Friday’s jobs report was the latest sign that the American economy is humming. Does this mean that President Trump is out of the economic woods for 2020? I spoke with business columnist Josh Barro to make sense of the new data.
Ben: You wrote a few days ago about the reasons why recession fears have dissipated over the last year, from a relatively stable (at least by the markets’ metric) political situation to steady monetary policy. How much more evidence does today’s surprisingly excellent jobs report provide that a recession isn’t imminent?
Josh: I would say “very good” rather than excellent, but yes, this is another piece of evidence that the economy remains strong. The headline number this month is somewhat inflated by workers returning from the GM strike, but job gains for the last two months were revised up. This means that, for the year, the pace of job growth is similar to 2016 and 2017. 2018 was stronger, likely due to a temporary boost from the tax cut. But there had been an emerging narrative that job growth was slowing down compared to the pre-tax-cut pace; there’s no longer a reason to think that.
Ben: Wage growth continues to struggle to keep pace with the other positive numbers, with hourly earnings only up 3.1 percent over the last year. Why do you think this disparity is such a regular feature of the economic landscape right now?
Josh: 3.1 percent is not a bad number, but this is the part of the economic cycle where wage growth should be at its strongest, with employers needing to hike wages to compete with each other for scarce workers, so we’d want to see it even higher. The usual explanation you hear for why wages aren’t rising faster is that 3.5 percent unemployment isn’t as low as it sounds. That a lot of workers left the labor force altogether because they couldn’t find work, and that as the job market gets better some of them come back into the labor force. So the reason wage growth can stay modest is the same reason the economy can keep adding about 200,000 jobs a month even though we’re ten years into the recovery.
I would note that wage growth is strongest at the bottom of the income scale. Wages in low-wage industries have been rising at more than 4 percent a year, so that’s actually a trend that’s pushing down inequality, and it’s likely a reason that even people who don’t own stocks have been reporting improved satisfaction with the economic outlook in surveys compared to a few years ago. Here’s a chart on that:
Ben: You don’t hear that point bandied about too much — at least I don’t.
Josh: Yeah. Liberals don’t like to talk about it because it cuts against the claim that the Trump economy is only working for people at the top. I don’t know why conservatives don’t tout it; one possible reason is that state minimum-wage increases are one of the drivers of this effect. (Maybe liberals should say that.) Another possible reason is that the president himself is conflicted about this trend. He likes to brag about job-growth numbers. But wage growth pushes down profit margins and he’s a business owner, as are many of his friends. Still, he’s been pushing for monetary policies that would tend to allow more wage growth. I would think he’d want more credit, even if the Fed has not been reacting exactly to his demands. The minimum-wage thing has also gone underdiscussed. It’s been over a decade since the federal minimum wage was raised, but so many states and municipalities have raised it that there’s been a major effect nationally.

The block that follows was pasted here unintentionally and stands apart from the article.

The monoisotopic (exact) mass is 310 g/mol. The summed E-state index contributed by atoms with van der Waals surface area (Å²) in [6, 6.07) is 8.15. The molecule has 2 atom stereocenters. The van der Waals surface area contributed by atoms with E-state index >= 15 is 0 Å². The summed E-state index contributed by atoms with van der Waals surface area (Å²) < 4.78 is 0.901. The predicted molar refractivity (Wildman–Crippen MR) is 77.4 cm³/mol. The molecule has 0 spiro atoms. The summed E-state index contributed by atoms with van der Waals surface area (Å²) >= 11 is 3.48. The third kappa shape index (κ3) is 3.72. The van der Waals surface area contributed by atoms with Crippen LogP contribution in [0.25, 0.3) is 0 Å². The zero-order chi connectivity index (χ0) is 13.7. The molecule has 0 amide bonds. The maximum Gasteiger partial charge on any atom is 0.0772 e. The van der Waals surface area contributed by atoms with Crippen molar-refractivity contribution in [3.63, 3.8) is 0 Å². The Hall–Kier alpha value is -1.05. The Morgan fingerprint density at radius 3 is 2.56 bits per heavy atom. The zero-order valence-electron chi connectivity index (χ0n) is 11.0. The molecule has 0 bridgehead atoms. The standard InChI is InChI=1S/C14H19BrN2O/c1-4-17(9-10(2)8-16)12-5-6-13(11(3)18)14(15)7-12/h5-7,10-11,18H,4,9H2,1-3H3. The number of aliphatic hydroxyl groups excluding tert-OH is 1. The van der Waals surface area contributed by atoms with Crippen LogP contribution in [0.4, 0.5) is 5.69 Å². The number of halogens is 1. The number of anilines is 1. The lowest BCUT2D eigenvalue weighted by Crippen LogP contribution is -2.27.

Ben: Many all the way up to $15 an hour.
Josh: Right, but also some more modest increases, including by ballot measure in red states like Arkansas.
Ben: You wrote in your recent piece that in addition to the reasons you listed as to why a recession isn’t in the immediate offing, “President Trump has one big reason to feel better about the economy today than he did a year ago: the clock. Every day that we haven’t entered an economic downturn is one less day that he faces the risk we will do so before he faces reelection.” I know this is hardly an exact science, but how unlikely do you think it is at this point that he’ll be dealing with anything other than a solid economy come November?
Josh: It depends what you mean by “other than solid.” I think a recession before November is now looking very unlikely. It’s always possible. But the economy is still growing around 2 percent. And while there are some remaining worry areas (such as the trade war), none appear very likely to knock a full two points off the growth path. The Fed also continues to show its willingness to react if the economic outlook worsens. As I mentioned, they’re looking for ways to signal their willingness to allow a little more inflation, a shift that would increase their power to push back against economic headwinds.
So if the economy shows real signs of softening, the president might get more rate cuts before the election (though I think the more likely outcome is that those cuts won’t be needed). It is even possible wage growth could pick up before the election, if we are finally, really really at full employment. Wage growth could accelerate even if overall economic growth does not. That’s what should already be happening at this point in the cycle.